Guns of Shadow Valley's James Andrew Clark and Dave Wachter | Under the Radar Magazine Under the Radar | Music Blog for the Indie Music Magazine
Monday, April 22nd, 2024  

Art by Dave Wachter

Guns of Shadow Valley’s James Andrew Clark and Dave Wachter

Fresh Off Kickstarter Success, Web Comic Creators Talk Process, Collaboration, and Superpowers in the Old West

Jun 21, 2013 Web Exclusive
Bookmark and Share

On June 14, James Andrew Clark and Dave Wachter posted a Kickstarter campaign for their lauded web comic, The Guns of Shadow Valley, with the primary goal to bring it to print as a hardcover. Despite the comic having been on hiatus for a pretty good stretch, the great art and compelling story of superpowered gunslingers in the Old West proved to maintain its fan base… and then some. Merely days later, and well in advance of the deadline, they’ve blown their $24,000 goal out of the water.

Clark and Wachter found some time to answer questions about their book, the campaign, and future plans; our “e-conversation” is recorded below.

Jeremy Nisen (Under the Radar): Were you worried that the hiatus of Guns of Shadow Valley kept you out of the limelight for too long, or were you confident that your intervening projects and social media presence would help reach the goal?

James Andrew Clark: I’m blown away by how fast we’ve reached what is now the 75% mark [at the time of our conversation] in less than two days. I knew that Dave had a good-sized following through his other projects with IDW, Dark Horse and the like, and I knew we had a-good sized reader base, but all the support we’re getting is incredible, and I’m very thankful.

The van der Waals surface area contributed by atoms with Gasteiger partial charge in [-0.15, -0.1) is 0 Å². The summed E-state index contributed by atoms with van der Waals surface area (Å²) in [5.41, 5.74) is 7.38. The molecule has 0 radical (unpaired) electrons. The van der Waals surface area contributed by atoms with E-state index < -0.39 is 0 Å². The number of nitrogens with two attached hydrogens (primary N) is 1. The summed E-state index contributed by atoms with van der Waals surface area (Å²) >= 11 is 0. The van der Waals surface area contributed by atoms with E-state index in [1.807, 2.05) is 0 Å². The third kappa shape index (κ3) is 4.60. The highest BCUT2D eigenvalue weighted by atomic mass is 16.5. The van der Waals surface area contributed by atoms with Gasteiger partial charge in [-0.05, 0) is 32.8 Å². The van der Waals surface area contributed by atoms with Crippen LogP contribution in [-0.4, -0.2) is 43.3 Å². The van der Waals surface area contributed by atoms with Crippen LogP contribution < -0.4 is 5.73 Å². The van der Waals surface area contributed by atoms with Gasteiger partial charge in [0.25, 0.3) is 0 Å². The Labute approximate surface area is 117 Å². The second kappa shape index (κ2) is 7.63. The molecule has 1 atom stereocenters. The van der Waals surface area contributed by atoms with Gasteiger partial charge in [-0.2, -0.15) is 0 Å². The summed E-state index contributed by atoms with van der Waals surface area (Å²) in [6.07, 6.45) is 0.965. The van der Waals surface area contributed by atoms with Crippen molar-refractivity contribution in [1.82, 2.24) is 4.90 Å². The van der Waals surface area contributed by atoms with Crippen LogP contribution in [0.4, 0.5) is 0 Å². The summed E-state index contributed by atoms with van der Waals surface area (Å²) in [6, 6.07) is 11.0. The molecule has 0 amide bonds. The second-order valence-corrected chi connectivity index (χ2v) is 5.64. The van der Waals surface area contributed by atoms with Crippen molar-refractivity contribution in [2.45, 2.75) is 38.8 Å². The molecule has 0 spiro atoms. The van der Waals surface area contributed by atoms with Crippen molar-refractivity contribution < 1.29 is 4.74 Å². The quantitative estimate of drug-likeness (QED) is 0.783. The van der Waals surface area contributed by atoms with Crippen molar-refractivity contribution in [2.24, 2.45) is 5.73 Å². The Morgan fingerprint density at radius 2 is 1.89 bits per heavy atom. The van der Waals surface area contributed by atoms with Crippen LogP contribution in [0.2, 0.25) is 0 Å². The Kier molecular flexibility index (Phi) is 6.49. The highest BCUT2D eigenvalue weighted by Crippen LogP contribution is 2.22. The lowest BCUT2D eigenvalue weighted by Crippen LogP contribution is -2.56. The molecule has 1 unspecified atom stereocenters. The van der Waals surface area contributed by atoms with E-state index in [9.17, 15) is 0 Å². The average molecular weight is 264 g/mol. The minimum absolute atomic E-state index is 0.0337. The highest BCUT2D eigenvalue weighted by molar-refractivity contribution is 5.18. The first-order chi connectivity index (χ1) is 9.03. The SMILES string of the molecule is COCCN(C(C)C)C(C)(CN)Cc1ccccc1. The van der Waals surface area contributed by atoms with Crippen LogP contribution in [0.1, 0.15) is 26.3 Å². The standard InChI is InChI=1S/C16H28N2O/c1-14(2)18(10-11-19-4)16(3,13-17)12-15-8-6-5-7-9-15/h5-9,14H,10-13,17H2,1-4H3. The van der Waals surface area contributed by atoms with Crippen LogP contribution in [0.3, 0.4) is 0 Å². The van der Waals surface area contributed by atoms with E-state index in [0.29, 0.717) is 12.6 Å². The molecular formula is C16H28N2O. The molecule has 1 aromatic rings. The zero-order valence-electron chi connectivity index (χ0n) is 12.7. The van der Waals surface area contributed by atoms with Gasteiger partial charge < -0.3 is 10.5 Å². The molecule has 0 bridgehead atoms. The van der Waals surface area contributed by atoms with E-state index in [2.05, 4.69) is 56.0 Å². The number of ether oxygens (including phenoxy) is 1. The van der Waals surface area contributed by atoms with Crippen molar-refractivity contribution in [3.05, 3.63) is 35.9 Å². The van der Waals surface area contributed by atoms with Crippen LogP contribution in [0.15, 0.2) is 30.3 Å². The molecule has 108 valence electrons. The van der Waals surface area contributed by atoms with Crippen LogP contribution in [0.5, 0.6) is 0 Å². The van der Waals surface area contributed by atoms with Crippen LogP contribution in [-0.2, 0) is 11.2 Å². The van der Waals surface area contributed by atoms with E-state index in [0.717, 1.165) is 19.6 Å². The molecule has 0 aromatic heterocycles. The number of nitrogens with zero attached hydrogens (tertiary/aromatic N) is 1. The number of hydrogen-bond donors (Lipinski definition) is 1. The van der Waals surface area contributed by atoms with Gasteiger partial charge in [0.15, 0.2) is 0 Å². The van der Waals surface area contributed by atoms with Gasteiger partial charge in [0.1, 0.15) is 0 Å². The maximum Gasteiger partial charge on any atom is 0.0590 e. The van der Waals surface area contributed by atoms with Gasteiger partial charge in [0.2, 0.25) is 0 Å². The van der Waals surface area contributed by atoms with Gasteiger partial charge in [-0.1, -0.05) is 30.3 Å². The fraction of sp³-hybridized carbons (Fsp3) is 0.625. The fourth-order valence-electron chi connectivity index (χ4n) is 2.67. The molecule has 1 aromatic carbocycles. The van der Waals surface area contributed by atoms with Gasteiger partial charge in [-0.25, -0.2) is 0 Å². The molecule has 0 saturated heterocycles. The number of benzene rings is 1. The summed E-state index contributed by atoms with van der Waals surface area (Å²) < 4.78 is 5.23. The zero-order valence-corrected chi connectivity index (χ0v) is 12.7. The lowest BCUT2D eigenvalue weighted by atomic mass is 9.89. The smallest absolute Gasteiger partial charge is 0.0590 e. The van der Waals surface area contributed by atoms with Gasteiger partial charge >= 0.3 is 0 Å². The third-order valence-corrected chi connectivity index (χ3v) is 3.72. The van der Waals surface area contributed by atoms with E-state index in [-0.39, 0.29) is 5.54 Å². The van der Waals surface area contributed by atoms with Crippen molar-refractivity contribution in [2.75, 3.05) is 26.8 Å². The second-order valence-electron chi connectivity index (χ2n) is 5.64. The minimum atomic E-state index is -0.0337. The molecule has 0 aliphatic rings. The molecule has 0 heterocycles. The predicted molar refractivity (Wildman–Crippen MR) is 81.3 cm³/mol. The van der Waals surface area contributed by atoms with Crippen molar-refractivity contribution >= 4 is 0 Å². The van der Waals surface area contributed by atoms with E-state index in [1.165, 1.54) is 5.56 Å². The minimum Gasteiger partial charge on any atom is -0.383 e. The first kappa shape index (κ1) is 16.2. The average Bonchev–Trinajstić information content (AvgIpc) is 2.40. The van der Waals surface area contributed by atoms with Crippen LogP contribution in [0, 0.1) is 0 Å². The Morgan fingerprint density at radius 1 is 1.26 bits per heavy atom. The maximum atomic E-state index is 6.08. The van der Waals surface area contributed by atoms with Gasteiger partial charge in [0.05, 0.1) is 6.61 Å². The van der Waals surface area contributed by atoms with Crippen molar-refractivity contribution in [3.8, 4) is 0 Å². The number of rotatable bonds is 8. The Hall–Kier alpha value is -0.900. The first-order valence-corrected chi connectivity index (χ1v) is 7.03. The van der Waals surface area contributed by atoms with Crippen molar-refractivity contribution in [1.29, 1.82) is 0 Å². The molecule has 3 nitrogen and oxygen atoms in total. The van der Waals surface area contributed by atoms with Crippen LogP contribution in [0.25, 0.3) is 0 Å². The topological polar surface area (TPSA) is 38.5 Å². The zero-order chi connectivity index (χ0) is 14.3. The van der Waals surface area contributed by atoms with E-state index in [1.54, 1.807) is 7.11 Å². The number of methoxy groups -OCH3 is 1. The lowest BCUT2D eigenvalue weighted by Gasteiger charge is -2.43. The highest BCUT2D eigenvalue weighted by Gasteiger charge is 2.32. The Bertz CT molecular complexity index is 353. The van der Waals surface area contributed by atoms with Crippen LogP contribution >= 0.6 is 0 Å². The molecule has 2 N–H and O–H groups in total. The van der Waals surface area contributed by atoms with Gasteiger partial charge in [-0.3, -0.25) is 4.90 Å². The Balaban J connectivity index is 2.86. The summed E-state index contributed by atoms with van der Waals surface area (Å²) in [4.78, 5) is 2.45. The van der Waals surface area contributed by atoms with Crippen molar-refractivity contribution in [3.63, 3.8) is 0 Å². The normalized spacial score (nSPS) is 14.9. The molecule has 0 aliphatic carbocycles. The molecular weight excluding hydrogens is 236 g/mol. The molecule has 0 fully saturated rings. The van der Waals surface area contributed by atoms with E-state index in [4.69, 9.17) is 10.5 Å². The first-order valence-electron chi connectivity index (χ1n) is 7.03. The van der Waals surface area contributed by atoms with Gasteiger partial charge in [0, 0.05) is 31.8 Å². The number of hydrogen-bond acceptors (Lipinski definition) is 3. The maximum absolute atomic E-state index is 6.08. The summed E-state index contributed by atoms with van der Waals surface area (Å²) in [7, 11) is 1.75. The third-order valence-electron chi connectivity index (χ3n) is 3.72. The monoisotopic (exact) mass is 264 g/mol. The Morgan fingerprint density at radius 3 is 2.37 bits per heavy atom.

Dave Watcher: I hoped that some of my recent projects with publishers had helped me get my name out into the world, and that it might translate to the project. But I had no idea how this was going to turn out, I was ready for a struggle, but hopeful of what could potentially happen. Then bam! The first day is huge! Beyond what I ever expected and it just kept going. I couldn’t stop checking the computer and checking my phone while I was out. It’s been tremendous. But I’m still cautious. I don’t count my chickens until they’re all in the basket.

Speaking of whichcan you each share what comics and/or creative projects you’ve pursued during the GOSV hiatus?

Dave: The whole hiatus happened because I starting taking on full-time paid work with publishers, and couldn’t keep up the schedule of both simultaneously. I started at IDW with a three issue mini-series titled Robert Bloch’s That Hellbound Train, then Night of 1,000 Wolves, and a fill in for the current Godzilla series. Just this week, the first issue of my miniseries with Steve Niles hit the stores, called Breath of Bones: A Tale of the Golem for Dark Horse. And next week I have a Teenage Mutant Ninja Turtles Villains one-shot called Old Hob for IDW. Once I had finished that, I starting working on putting this Kickstarter together with Jim.

James: During our break I wrote and published a children’s book called The Jumping Flea Circus, had a 16-page comic published in the Megabook anthology, and also released an album of ukulele music called Fretting the Small Stuff.